polarization. The LPFM station would need to seek authorization for these changes by filing a
minor change application on FCC Form 318 and would need to include technical information
about its proposed operations.

Remediation of Third-Adjacent Channel Interference. An LPFM station that does not satisfy the
third-adjacent channel minimum distance separations in Section 73.807 must remedy any
interference or cease operation. It may remediate third-adjacent channel interference by
proposing to use directional antennas and/or differing antenna polarizations. The LPFM station
would need to seek authorization for these changes by filing a minor change application and
would need to include technical information about its proposed operations.
An LPFM station that satisfies the third-adjacent channel minimum distance separations in
Section 73.807 will be given a reasonable opportunity to resolve complaints of interference. It
may remediate third-adjacent channel interference by co-locating or operating from a site close
to the station experiencing the interference. The LPFM station would need to seek authorization
for this move by filing an application on FCC Form 318. Generally, the Commission treats an
application to move the transmitter site of an LPFM station outside its current service contour as
a major change application that can only be filed during an LPFM filing window. However,
where such a move is proposed by an LPFM station that satisfies the third-adjacent channel
minimum distance separations and will remediate third-adjacent channel interference to another
station, the Commission will treat it as a minor change application that can be filed at any time.

Periodic Announcements. Newly constructed LPFM stations that satisfy the third-adjacent
channel minimum distance separations set forth in Section 73.807 of the rules must make
periodic announcements to the public about their operations. These announcements must, at a
minimum, alert listeners of a potentially affected third-adjacent channel station of the potential
for interference, instruct listeners to contact the LPFM station to report any interference, and
provide contact information for the LPFM station. During the first thirty-days after a new
LPFM station that satisfies the third-adjacent channel minimum distance separations is
constructed, such station must broadcast the announcements at least twice daily. The station
must air one of these daily announcements between the hours of 7 a.m. and 9 a.m. or 4 p.m. and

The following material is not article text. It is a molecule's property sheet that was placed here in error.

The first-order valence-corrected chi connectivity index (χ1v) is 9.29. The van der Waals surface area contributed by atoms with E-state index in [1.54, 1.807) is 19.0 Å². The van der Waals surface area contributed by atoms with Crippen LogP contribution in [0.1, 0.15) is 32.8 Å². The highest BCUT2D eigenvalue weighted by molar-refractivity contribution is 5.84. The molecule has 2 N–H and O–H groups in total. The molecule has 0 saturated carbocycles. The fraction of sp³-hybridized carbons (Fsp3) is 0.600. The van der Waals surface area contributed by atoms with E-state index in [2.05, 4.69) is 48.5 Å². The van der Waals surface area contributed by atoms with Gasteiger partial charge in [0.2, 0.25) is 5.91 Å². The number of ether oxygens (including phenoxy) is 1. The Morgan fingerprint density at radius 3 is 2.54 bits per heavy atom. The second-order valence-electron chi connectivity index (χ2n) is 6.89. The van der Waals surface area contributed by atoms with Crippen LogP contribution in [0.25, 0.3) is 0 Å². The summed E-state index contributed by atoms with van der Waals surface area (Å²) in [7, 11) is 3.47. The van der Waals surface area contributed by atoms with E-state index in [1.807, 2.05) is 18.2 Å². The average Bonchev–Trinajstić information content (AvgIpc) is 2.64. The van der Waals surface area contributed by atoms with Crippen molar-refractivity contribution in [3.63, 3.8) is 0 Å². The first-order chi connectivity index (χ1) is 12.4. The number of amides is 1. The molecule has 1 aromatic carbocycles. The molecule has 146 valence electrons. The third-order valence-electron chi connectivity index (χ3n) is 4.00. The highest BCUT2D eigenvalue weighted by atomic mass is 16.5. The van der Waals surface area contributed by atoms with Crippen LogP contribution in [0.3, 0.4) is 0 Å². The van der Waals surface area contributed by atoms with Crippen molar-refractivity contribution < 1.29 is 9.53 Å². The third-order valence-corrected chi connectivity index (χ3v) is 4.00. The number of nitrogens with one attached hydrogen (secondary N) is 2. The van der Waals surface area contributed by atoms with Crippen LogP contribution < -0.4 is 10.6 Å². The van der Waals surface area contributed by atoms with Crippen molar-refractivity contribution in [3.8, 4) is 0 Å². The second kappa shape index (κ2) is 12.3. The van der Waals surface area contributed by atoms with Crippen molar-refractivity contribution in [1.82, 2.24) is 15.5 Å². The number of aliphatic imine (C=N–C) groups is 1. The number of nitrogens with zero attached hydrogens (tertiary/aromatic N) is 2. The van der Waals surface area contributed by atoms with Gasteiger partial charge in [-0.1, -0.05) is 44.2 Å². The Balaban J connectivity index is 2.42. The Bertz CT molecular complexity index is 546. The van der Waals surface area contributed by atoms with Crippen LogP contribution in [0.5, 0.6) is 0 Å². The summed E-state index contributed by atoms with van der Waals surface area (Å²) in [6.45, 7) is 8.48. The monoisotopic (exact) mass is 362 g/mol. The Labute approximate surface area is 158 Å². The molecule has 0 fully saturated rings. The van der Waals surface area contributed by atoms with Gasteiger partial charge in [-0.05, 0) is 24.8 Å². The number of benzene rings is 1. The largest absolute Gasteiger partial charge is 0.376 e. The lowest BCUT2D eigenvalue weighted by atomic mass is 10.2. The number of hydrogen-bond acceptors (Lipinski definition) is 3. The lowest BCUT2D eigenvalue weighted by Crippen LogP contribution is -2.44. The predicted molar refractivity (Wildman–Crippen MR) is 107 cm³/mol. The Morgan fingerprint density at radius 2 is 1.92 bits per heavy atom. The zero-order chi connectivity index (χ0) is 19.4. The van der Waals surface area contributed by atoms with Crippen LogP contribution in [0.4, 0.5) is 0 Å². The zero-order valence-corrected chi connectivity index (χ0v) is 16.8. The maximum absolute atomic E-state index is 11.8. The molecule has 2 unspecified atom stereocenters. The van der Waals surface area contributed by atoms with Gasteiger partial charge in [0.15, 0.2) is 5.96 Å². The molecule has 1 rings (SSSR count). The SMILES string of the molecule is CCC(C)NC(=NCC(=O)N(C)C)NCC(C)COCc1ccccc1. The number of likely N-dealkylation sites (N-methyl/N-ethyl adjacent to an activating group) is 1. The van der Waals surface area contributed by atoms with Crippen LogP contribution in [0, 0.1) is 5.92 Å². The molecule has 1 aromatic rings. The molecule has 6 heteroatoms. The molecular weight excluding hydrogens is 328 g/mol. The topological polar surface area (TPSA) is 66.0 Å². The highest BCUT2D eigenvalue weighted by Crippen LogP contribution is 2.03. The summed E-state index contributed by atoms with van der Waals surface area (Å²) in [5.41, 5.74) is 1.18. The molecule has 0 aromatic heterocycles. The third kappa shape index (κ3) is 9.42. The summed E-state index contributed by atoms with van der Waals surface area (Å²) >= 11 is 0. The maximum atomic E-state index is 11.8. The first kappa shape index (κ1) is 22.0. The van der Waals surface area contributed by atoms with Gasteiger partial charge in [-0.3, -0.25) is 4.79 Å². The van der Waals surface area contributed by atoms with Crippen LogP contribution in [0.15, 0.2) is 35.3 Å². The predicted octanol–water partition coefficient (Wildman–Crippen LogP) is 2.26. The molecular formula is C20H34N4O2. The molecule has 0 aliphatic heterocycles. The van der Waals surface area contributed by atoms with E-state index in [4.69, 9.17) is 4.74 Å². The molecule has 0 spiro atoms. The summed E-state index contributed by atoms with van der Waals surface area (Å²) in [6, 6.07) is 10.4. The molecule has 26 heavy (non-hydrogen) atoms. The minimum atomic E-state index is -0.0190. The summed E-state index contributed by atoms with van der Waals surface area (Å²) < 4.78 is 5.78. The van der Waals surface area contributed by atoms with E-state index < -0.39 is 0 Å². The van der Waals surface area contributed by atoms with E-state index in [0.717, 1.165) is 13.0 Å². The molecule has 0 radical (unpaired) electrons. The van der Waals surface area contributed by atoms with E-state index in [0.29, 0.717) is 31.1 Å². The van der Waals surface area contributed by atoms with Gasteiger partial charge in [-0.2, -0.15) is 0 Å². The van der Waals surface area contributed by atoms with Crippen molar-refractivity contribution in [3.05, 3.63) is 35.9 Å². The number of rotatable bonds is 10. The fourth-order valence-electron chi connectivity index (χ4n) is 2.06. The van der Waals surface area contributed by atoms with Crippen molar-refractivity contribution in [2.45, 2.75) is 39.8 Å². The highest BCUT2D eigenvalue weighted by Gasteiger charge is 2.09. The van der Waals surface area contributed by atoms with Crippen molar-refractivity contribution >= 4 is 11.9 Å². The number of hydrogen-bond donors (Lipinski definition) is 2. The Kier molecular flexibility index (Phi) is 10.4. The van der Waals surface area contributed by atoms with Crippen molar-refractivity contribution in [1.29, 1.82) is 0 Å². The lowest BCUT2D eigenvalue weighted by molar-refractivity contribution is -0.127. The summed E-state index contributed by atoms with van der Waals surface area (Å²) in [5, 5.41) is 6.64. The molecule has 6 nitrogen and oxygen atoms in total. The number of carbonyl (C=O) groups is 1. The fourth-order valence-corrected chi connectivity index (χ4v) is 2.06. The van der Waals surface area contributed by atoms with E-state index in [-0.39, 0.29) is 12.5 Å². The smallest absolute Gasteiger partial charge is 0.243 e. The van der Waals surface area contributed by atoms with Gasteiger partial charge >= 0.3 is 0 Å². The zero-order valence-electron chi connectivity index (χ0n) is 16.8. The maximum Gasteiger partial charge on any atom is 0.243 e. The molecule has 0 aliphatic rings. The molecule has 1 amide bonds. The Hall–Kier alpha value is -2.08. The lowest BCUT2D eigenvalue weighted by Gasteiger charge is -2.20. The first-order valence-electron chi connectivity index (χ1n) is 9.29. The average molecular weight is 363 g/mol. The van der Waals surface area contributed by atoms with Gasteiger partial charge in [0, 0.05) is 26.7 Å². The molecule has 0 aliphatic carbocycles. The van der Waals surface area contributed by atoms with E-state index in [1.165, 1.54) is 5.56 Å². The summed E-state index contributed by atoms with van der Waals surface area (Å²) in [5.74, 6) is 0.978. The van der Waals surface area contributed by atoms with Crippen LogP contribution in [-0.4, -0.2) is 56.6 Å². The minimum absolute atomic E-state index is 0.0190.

6 p.m. and must vary the time slot in which the announcement is aired, airing it between 7 a.m.
and 9 a.m. some days and between 4 p.m. and 6 p.m. other days. If the station does not operate
between 7 a.m. and 9 a.m., or 4 p.m. and 6 p.m., it must air the announcement during the first
two hours of broadcast operation. All stations must air the second daily announcement outside
of the foregoing time slots and must vary the times of day at which they broadcast this second
daily announcement in order to ensure that the announcements reach all listeners potentially
affected by the station's operation. Between days 31 and 365 of operation, the station must
broadcast the announcements a minimum of twice per week. The required announcements shall
be made between the hours of 7 a.m. and midnight.


Protection of FM Translator Input Signals. An applicant for a new LPFM station should
determine whether its proposed transmitter site is within the "potential interference area" for an
FM translator input signal on a third-adjacent channel. If it is not, the applicant may file its
application on FCC Form 318 and need not include any additional information related to FM
translator input signals. If it is, the applicant must include an exhibit to its application that
demonstrates that it will not cause interference to an FM translator input signal on a third-
adjacent channel. It may do so by making one of three showings set forth in Section 73.827.

Mandatory Time-Sharing. Should an organization wish to file an application for mandatory
time-sharing pursuant to Section 73.850, it must file an application on FCC Form 318 and
include an exhibit that describes its time-sharing proposal. An organization may file such an
application at any time after an LPFM station completes its third year of licensed operations.

Multiple Ownership: If a Tribal Nation Applicant seeks to construct or acquire a second LPFM
station, it must file an application just like any other applicant.

Cross-Ownership. If an LPFM licensee seeks to construct or acquire FM translator stations, it
must file an application just like any other applicant. This application must include an exhibit
that demonstrates that such cross-ownership complies with the five restrictions set forth in
Section 73.860 of the rules.

Selection Criteria. If an applicant seeks to claim a point under any of the new selection criteria,
it must mark the appropriate boxes in the FCC Form 318. If an applicant claims a point under
the main studio criterion, it must also specify the address and telephone number for its proposed
main studio in its application.

Settlements. If an applicant is part of a group of mutually exclusive applications and wishes to
submit a partial "technical" settlement, it must do so by the deadline established in the public
notice announcing a settlement period for its MX group.

Involuntary Time-Sharing. An applicant for a new LPFM station must submit the date on which
it qualified as having an "established community presence" on FCC Form 318. It also may be
required to submit information to the Commission regarding the time slots it prefers. The
applicant will be notified if it needs to submit this information.

Recordkeeping and Other Compliance Requirements

None other than those described above related to periodic announcements by certain newly
constructed LPFM stations.

Weblinks

The Sixth Report and Order; FCC 12-144, adopted November 30, 2012, and released December 4,
2012. http://transition.fcc.gov/Daily_Releases/Daily_Business/2012/db1204/FCC-12-144A1.pdf
Creation of a Low Power Radio Service, Amendment of Service and Eligibility Rules for FM
Broadcast Translator Stations
. 78 Fed. Reg. 2078 (January 9, 2013) (Final rule.)
http://www.gpo.gov/fdsys/pkg/FR-2013-01-09/pdf/2012-30975.pdf